A lot or a little?
The parents' guide to what's in this movie.
What parents need to know
Parents need to know that although this is a Kevin Smith comedy, it's controversial for its religious theme and elements. Although the Catholic League condemned the film, Smith maintains its message regarding the Christian faith is actually positive. Like most of Smith's comedies, this movie contains explicit conversations about sex, marijuana use, and a lot of strong language (they love the "f" word especially and you'll notice that quite a bit of dialogue is dubbed over when this plays on Comedy Central). There are also several violent scenes involving two renegade angels and a few demons, but the blood is over-the-top and almost cartoonish in nature.
What's the story?
Bethany (Linda Fiorentino) is a Planned Parenthood employee who also goes to church every Sunday. She's visited by an angel (Alan Rickman) and commanded to stop the renegade angels Loki and Bartleby from entering a particular Catholic church in New Jersey. If the angels succeed, they will undo existence. The 13th apostle Rufus (Rock), two earthly "prophets" -- Jay and Silent Bob, and the heavenly muse Serendipity (Hayek) all help Bethany on her divine mission. While Bethany struggles to make it to Jersey with her merry band of holy and very unholy characters, she slowly learns more and more hidden truths about God (he's a she) and Jesus (he hates it when hypocrites and televangelists pretend to do his bidding). As she reaches enlightenment, Loki and Bartleby go on an Old Testament-style killing spree, murdering the unfaithful, ungrateful unbelievers.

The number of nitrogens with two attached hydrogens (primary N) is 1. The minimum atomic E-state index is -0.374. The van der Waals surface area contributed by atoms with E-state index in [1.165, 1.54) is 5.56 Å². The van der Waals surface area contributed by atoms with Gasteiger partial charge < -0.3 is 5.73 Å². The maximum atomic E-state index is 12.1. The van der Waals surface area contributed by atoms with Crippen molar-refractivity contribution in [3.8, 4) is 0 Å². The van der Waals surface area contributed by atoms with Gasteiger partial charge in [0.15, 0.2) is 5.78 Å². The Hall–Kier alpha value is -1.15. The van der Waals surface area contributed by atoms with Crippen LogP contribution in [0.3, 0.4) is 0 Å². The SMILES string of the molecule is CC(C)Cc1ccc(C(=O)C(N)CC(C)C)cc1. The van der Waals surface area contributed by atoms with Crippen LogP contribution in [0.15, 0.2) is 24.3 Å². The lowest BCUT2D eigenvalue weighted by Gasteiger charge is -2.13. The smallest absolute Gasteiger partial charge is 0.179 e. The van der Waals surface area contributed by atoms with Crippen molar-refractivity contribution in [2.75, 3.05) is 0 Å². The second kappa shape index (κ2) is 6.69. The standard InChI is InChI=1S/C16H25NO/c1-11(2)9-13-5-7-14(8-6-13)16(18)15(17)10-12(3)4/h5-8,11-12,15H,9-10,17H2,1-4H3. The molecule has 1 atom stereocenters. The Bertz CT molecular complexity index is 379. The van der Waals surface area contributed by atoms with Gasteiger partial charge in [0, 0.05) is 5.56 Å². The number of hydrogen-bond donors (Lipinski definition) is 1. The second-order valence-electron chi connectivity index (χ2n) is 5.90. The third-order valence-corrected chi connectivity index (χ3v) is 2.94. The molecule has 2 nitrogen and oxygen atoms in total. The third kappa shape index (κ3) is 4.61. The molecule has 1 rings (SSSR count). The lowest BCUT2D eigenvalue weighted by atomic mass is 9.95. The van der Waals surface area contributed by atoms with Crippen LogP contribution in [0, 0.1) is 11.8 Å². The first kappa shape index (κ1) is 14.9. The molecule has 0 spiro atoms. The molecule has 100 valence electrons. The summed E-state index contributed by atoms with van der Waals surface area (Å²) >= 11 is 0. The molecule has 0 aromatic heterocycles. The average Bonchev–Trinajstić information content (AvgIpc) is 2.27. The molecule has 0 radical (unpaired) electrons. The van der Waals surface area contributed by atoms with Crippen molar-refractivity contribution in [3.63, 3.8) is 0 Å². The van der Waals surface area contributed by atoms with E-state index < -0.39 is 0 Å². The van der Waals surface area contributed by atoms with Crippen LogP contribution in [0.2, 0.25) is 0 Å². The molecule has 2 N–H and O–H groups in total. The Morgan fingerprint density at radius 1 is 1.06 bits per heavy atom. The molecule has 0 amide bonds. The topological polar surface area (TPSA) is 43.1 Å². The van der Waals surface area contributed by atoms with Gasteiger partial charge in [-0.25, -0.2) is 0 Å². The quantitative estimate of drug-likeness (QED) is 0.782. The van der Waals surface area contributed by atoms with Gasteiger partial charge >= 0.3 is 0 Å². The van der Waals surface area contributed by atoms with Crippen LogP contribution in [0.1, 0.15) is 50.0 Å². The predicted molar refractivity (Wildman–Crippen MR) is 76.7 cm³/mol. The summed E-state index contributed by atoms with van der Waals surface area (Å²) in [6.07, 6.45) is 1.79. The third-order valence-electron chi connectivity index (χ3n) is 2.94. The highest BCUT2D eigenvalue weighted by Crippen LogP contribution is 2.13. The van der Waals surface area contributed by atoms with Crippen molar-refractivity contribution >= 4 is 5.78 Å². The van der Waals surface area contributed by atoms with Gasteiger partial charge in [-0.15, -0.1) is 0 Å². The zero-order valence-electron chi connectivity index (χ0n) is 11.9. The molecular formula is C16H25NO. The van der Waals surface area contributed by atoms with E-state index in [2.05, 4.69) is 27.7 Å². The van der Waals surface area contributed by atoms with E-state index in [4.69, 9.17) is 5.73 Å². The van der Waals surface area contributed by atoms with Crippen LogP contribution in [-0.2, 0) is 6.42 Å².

Is it any good?
Kevin Smith is not a subtle writer-director, and this crude comedy is signature Smith. His films, with the exception of the watered-down romantic comedy Jersey Girl, rival Tarantino and Mamet for their talky, explicit dialogue and Allen and Guest for their troupe-like use of the same actors (Ben Affleck, Matt Damon, Jason Lee, Jason Mewes). DOGMA, which is Smith's most controversial film (and he's had plenty), is exactly what a moviegoer should expect from a Smith fantasy, except with a higher-minded theme (Christianity) and a few more A-listers (Chris Rock, Salma Hayek, and Alanis Morissette -- as God -- all joined his regular crew). It's got a lot of sex talk (characters Jay and Silent Bob, played by Mewes and Smith, rarely discuss anything but sex unless it's drugs) and Catholic jokes.
But it also pokes fun at New Jersey (its residents and the state itself), skeeball, pro-choice AND pro-life activists, African Americans, strippers, churchgoers, atheists, homosexuals… and the list goes on. Call it equal-opportunity mockery (think South Park), but not blasphemous, as the Catholic League contended. Without spoiling the ending, it's safe to say that Smith lets good triumph over evil. Women -- in the form of an incarnate God and "her" chosen one Bethany -- save humanity, and Smith allows for a message that's downright inspirational. Despite the controversy, Dogma seems directed by a former altar boy, which Smith is, believe it or not.
Talk to your kids about ...
Families can talk about whether Kevin Smith went too far by lampooning Christianity and the Catholic Church in particular. Is there a redeeming message about faith at the end or is it just offensive from start to finish? Do you think this fantasy comedy merited all of the controversy it stirred up or not?
- In theaters: July 6, 1999
- On DVD or streaming: June 26, 2001
- Cast: Ben Affleck, Linda Fiorentino, Matt Damon
- Director: Kevin Smith
- Studio: Lionsgate
- Genre: Comedy
- Run time: 128 minutes
- MPAA rating: R
- MPAA explanation: strong language including sex-related dialogue, violence, crude humor and some drug content
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Common Sense Media's unbiased ratings are created by expert reviewers and aren't influenced by the product's creators or by any of our funders, affiliates, or partners.